Hyperparathyroidism Secondary to Chronic Kidney Disease
The parathyroids are four rice grain sized glands located in the neck, attached behind the thyroid gland that produce parathyroid hormone (PTH) which controls calcium levels in the blood. PTH helps maintain an appropriate balance of calcium in the bloodstream and in tissues that depend on calcium to be able to function properly. An excess of this hormone is caused by hyperactivity of the glands and is known as hyperparathyroidism. When the hyperactivity of the hormone is caused by hyperactivity of the glands and is known as hyperparathyroidism. When the hyperactivity of the glands and an increase in PTH levels are caused by another disease, it is called secondary hyperparathyroidism.
One of the leading causes of secondary hyperparathyroidism in chronic kidney disease. The disorder causes complexity of calcium and phosphate metabolism which results in increased blood levels. Due to the breakdown of the bone. Prolonged high levels of calcium and phosphate may result in a number of complications most commonly involving the bone. Osteomalacia or softening of the bones and osteoporosis may develop and can be seen as bone deformities, swollen joints or fractures. Other complications include calcification or hardening of blood vessels and organs, decrease in heart function, decreased immunity, and anemia amongst others. Simple blood tests can be diagnosed if a patient already has secondary hyperparathyroidism with elevated intact PTH.
The first line of treatment includes medications to control blood levels of calcium and phosphate. However, if the intact PTH level is persistently high despite maximal medications or if the size of one gland is >500mm3; surgical removal of the parathyroid glands is indicated for better control of calcium metabolism.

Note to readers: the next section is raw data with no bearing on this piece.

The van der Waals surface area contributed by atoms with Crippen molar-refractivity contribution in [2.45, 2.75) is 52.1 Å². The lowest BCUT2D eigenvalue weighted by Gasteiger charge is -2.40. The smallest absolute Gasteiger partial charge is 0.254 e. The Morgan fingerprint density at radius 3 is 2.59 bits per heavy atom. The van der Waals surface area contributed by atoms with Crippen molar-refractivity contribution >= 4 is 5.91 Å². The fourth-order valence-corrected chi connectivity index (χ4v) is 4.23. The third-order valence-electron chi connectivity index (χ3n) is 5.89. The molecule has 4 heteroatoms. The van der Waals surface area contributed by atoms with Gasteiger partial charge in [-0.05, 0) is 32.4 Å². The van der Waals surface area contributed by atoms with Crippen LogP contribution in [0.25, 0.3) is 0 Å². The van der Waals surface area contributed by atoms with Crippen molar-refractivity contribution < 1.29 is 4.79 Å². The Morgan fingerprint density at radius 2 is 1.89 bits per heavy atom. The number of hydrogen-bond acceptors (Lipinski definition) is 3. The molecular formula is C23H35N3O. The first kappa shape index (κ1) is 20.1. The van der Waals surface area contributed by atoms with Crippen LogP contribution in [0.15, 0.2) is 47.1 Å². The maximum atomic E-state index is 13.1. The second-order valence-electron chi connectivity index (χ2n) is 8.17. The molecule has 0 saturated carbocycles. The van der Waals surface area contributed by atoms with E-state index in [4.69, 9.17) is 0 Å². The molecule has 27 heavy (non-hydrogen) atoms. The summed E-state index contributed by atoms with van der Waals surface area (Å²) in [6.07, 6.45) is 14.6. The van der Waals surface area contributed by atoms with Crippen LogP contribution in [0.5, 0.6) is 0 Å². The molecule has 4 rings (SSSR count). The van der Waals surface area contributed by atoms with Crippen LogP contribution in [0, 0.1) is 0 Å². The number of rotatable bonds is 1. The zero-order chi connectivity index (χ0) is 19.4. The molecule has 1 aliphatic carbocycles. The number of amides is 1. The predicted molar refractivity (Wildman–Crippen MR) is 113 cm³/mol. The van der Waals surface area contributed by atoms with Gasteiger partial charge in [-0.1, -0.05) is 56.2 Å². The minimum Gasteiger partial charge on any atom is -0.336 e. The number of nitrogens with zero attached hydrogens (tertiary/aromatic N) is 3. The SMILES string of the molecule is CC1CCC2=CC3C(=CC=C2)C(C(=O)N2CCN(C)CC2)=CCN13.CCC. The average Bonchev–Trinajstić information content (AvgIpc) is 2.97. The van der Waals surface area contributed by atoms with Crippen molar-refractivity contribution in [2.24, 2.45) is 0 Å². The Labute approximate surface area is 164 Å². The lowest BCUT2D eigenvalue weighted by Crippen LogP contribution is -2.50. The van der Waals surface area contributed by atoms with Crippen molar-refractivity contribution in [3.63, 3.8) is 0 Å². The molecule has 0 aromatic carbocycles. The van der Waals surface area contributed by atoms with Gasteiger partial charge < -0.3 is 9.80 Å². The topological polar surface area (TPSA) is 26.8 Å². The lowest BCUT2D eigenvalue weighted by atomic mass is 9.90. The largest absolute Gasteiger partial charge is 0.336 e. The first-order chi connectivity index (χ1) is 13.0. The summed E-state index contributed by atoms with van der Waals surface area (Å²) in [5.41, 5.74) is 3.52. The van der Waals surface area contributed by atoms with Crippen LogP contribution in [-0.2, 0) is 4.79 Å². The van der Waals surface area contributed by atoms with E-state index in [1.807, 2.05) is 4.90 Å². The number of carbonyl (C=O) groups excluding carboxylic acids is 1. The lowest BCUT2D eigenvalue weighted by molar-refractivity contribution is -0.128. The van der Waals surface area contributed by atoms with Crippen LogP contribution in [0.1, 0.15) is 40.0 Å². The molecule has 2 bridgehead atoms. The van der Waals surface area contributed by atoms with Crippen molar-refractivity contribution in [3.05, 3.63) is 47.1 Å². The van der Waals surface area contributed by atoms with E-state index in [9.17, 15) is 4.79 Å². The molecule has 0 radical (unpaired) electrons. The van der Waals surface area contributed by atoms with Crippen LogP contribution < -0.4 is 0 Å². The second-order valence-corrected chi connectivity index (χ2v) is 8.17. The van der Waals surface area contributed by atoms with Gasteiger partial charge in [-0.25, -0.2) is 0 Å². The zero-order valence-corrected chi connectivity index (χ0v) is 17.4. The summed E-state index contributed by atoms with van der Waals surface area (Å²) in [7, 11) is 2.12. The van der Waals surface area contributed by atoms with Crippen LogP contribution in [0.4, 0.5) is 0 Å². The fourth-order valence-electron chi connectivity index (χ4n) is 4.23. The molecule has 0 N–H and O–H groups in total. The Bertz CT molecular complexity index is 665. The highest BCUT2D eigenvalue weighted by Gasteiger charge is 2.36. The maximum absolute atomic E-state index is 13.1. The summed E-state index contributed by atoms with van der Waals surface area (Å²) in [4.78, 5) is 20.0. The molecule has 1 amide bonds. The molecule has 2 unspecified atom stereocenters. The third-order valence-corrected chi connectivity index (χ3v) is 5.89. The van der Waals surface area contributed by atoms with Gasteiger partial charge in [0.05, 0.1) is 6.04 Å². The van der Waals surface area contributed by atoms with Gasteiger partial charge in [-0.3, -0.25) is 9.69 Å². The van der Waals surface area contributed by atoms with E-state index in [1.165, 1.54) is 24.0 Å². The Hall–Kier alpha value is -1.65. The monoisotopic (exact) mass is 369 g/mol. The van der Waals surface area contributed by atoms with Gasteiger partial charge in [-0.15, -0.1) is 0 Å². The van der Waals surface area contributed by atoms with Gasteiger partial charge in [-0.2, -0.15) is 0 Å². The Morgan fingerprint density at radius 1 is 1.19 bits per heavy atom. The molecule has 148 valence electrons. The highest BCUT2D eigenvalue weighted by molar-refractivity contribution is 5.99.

Total parathyroidectomy is the surgical removal of all parathyroid glands. The procedure is done selectively and will require hospital admission for a few days. The patient’s clinical status needs to be optimized. Immediately after surgery, the intact PTH level is tested and is expected to drastically decrease. Calcium levels will also be expected to immediately decrease and is corrected with medications. The patient is discharged about three to five days after the surgery and followed up at the clinic after one week.
Providence Hospital Inc. works with a team who is experienced and knowledgeable in these cases. The institute is also equipped with the proper tools and equipment to successfully manage secondary hyperparathyroidism both medically and surgically. The entire perioperative course of each patient is individualized to cater to specific needs. Successful parathyroidectomy is important management to control the blood levels of phosphorus and calcium. This results in improved bone density, the lessened incidence of fractures, and decreased number of cardiovascular disease death. More importantly, it not only increases the patient’s chances of survival but also improves quality of life.
Michelle Bernadette C. Lim-Loo, RMT, MD, FPSGS, FPCS
Bariatric and Metabolic Surgery
General, Cancer and Laparoscopic Surgery
Education and Training:
Body Science and Metabolic Disorders International Medical Center
Bariatric and Metabolic Surgery Fellowship at China Medical University Hospital, Taiwan
General Surgery Residency Training at Chinese General Hospital and Medical Center
Doctor of Medicine at the University of St. Tom
Post Graduate Training:
Intensive Course in Laparoscopic General Surgery at Asia IRCAD – Taiwan